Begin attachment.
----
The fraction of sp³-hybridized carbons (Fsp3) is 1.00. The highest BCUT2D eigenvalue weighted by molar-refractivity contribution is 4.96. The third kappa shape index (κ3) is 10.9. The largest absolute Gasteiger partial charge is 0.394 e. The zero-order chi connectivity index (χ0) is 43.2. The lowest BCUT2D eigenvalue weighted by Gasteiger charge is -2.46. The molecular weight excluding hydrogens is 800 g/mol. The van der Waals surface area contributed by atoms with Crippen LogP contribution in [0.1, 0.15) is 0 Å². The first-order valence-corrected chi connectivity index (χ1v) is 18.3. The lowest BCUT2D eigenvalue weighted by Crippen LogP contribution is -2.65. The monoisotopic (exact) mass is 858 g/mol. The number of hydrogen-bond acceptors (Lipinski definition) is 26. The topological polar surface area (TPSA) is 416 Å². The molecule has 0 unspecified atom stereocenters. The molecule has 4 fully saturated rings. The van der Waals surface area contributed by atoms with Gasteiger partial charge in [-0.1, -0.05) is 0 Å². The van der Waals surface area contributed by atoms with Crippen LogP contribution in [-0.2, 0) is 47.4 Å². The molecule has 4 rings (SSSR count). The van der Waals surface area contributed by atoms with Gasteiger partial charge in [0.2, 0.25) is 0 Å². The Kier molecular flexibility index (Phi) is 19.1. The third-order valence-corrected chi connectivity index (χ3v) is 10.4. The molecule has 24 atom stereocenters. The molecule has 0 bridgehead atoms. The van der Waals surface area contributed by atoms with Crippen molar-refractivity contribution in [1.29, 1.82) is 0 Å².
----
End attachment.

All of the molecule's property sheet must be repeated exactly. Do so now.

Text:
The fraction of sp³-hybridized carbons (Fsp3) is 1.00. The highest BCUT2D eigenvalue weighted by molar-refractivity contribution is 4.96. The third kappa shape index (κ3) is 10.9. The largest absolute Gasteiger partial charge is 0.394 e. The zero-order chi connectivity index (χ0) is 43.2. The lowest BCUT2D eigenvalue weighted by Gasteiger charge is -2.46. The molecular weight excluding hydrogens is 800 g/mol. The van der Waals surface area contributed by atoms with Crippen LogP contribution in [0.1, 0.15) is 0 Å². The first-order valence-corrected chi connectivity index (χ1v) is 18.3. The lowest BCUT2D eigenvalue weighted by Crippen LogP contribution is -2.65. The monoisotopic (exact) mass is 858 g/mol. The number of hydrogen-bond acceptors (Lipinski definition) is 26. The topological polar surface area (TPSA) is 416 Å². The molecule has 0 unspecified atom stereocenters. The molecule has 4 fully saturated rings. The van der Waals surface area contributed by atoms with Gasteiger partial charge in [-0.1, -0.05) is 0 Å². The van der Waals surface area contributed by atoms with Crippen LogP contribution in [-0.2, 0) is 47.4 Å². The molecule has 4 rings (SSSR count). The van der Waals surface area contributed by atoms with Gasteiger partial charge in [0.2, 0.25) is 0 Å². The Kier molecular flexibility index (Phi) is 19.1. The third-order valence-corrected chi connectivity index (χ3v) is 10.4. The molecule has 24 atom stereocenters. The molecule has 0 bridgehead atoms. The van der Waals surface area contributed by atoms with Crippen molar-refractivity contribution in [1.29, 1.82) is 0 Å².